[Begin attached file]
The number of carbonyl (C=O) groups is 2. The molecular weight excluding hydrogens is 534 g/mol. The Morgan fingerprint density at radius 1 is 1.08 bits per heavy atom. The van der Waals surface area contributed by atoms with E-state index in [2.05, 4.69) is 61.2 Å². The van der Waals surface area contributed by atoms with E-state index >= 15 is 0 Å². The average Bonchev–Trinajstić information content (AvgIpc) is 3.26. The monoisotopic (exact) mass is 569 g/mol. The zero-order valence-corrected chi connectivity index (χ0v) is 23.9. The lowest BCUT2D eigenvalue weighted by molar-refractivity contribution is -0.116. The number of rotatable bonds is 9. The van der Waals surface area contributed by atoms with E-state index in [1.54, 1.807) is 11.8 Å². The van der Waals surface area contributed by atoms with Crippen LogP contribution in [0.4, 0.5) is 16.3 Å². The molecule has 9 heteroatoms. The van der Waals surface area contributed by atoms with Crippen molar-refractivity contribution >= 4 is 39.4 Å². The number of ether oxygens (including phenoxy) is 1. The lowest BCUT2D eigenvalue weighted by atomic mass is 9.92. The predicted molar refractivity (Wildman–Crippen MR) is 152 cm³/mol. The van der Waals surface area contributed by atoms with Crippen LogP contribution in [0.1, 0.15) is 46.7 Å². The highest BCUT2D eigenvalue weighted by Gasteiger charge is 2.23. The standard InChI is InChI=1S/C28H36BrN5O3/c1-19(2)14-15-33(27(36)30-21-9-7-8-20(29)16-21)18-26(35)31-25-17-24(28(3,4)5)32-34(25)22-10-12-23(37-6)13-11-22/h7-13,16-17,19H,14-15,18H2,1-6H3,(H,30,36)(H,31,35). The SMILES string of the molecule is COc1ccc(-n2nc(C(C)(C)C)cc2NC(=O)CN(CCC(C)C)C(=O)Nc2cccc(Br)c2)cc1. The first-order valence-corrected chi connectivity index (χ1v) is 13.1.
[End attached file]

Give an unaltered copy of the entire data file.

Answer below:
The number of carbonyl (C=O) groups is 2. The molecular weight excluding hydrogens is 534 g/mol. The Morgan fingerprint density at radius 1 is 1.08 bits per heavy atom. The van der Waals surface area contributed by atoms with E-state index in [2.05, 4.69) is 61.2 Å². The van der Waals surface area contributed by atoms with E-state index >= 15 is 0 Å². The average Bonchev–Trinajstić information content (AvgIpc) is 3.26. The monoisotopic (exact) mass is 569 g/mol. The zero-order valence-corrected chi connectivity index (χ0v) is 23.9. The lowest BCUT2D eigenvalue weighted by molar-refractivity contribution is -0.116. The number of rotatable bonds is 9. The van der Waals surface area contributed by atoms with E-state index in [1.54, 1.807) is 11.8 Å². The van der Waals surface area contributed by atoms with Crippen LogP contribution in [0.4, 0.5) is 16.3 Å². The molecule has 9 heteroatoms. The van der Waals surface area contributed by atoms with Crippen molar-refractivity contribution >= 4 is 39.4 Å². The number of ether oxygens (including phenoxy) is 1. The lowest BCUT2D eigenvalue weighted by atomic mass is 9.92. The predicted molar refractivity (Wildman–Crippen MR) is 152 cm³/mol. The van der Waals surface area contributed by atoms with Crippen LogP contribution in [0.1, 0.15) is 46.7 Å². The highest BCUT2D eigenvalue weighted by Gasteiger charge is 2.23. The standard InChI is InChI=1S/C28H36BrN5O3/c1-19(2)14-15-33(27(36)30-21-9-7-8-20(29)16-21)18-26(35)31-25-17-24(28(3,4)5)32-34(25)22-10-12-23(37-6)13-11-22/h7-13,16-17,19H,14-15,18H2,1-6H3,(H,30,36)(H,31,35). The SMILES string of the molecule is COc1ccc(-n2nc(C(C)(C)C)cc2NC(=O)CN(CCC(C)C)C(=O)Nc2cccc(Br)c2)cc1. The first-order valence-corrected chi connectivity index (χ1v) is 13.1.